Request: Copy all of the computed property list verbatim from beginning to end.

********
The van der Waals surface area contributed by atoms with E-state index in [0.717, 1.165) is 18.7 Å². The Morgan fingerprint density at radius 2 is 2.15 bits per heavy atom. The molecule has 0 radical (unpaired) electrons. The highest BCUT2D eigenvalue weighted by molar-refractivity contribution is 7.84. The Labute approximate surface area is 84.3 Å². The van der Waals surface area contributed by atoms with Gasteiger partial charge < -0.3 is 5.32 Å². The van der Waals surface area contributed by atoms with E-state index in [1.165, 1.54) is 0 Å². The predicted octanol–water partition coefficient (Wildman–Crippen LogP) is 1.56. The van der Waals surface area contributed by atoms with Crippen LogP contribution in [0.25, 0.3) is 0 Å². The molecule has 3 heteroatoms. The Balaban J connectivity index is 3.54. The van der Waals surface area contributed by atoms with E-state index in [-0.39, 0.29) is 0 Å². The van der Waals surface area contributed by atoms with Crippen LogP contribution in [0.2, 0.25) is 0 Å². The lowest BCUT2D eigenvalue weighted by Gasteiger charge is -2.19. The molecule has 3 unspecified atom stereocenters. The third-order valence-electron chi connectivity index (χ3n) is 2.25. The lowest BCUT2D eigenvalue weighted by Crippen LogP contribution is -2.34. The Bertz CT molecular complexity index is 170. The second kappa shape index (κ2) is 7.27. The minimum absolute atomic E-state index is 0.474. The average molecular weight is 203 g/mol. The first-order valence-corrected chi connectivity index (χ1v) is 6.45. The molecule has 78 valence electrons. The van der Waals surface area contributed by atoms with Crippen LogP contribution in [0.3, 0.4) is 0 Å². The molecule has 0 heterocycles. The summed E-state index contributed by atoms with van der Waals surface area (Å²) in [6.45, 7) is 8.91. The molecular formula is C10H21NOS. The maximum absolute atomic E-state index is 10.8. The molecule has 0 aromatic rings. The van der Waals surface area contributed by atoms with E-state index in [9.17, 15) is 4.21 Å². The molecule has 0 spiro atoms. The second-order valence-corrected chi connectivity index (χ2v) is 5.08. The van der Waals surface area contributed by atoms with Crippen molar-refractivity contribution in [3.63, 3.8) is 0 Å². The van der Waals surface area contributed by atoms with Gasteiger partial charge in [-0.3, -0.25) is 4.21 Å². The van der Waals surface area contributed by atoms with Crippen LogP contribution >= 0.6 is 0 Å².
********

The van der Waals surface area contributed by atoms with E-state index in [0.717, 1.165) is 18.7 Å². The Morgan fingerprint density at radius 2 is 2.15 bits per heavy atom. The molecule has 0 radical (unpaired) electrons. The highest BCUT2D eigenvalue weighted by molar-refractivity contribution is 7.84. The Labute approximate surface area is 84.3 Å². The van der Waals surface area contributed by atoms with Gasteiger partial charge < -0.3 is 5.32 Å². The van der Waals surface area contributed by atoms with E-state index in [1.165, 1.54) is 0 Å². The predicted octanol–water partition coefficient (Wildman–Crippen LogP) is 1.56. The van der Waals surface area contributed by atoms with Crippen LogP contribution in [0.25, 0.3) is 0 Å². The molecule has 3 heteroatoms. The Balaban J connectivity index is 3.54. The van der Waals surface area contributed by atoms with E-state index in [-0.39, 0.29) is 0 Å². The van der Waals surface area contributed by atoms with Crippen LogP contribution in [0.2, 0.25) is 0 Å². The lowest BCUT2D eigenvalue weighted by Gasteiger charge is -2.19. The molecule has 3 unspecified atom stereocenters. The third-order valence-electron chi connectivity index (χ3n) is 2.25. The lowest BCUT2D eigenvalue weighted by Crippen LogP contribution is -2.34. The Bertz CT molecular complexity index is 170. The second kappa shape index (κ2) is 7.27. The minimum absolute atomic E-state index is 0.474. The average molecular weight is 203 g/mol. The first-order valence-corrected chi connectivity index (χ1v) is 6.45. The molecule has 78 valence electrons. The van der Waals surface area contributed by atoms with Crippen LogP contribution in [0.3, 0.4) is 0 Å². The molecule has 0 heterocycles. The summed E-state index contributed by atoms with van der Waals surface area (Å²) in [6.45, 7) is 8.91. The molecular formula is C10H21NOS. The maximum absolute atomic E-state index is 10.8. The molecule has 0 aromatic rings. The van der Waals surface area contributed by atoms with E-state index in [9.17, 15) is 4.21 Å². The molecule has 0 spiro atoms. The second-order valence-corrected chi connectivity index (χ2v) is 5.08. The van der Waals surface area contributed by atoms with Crippen molar-refractivity contribution in [3.63, 3.8) is 0 Å². The van der Waals surface area contributed by atoms with Gasteiger partial charge in [-0.3, -0.25) is 4.21 Å². The van der Waals surface area contributed by atoms with Crippen LogP contribution >= 0.6 is 0 Å².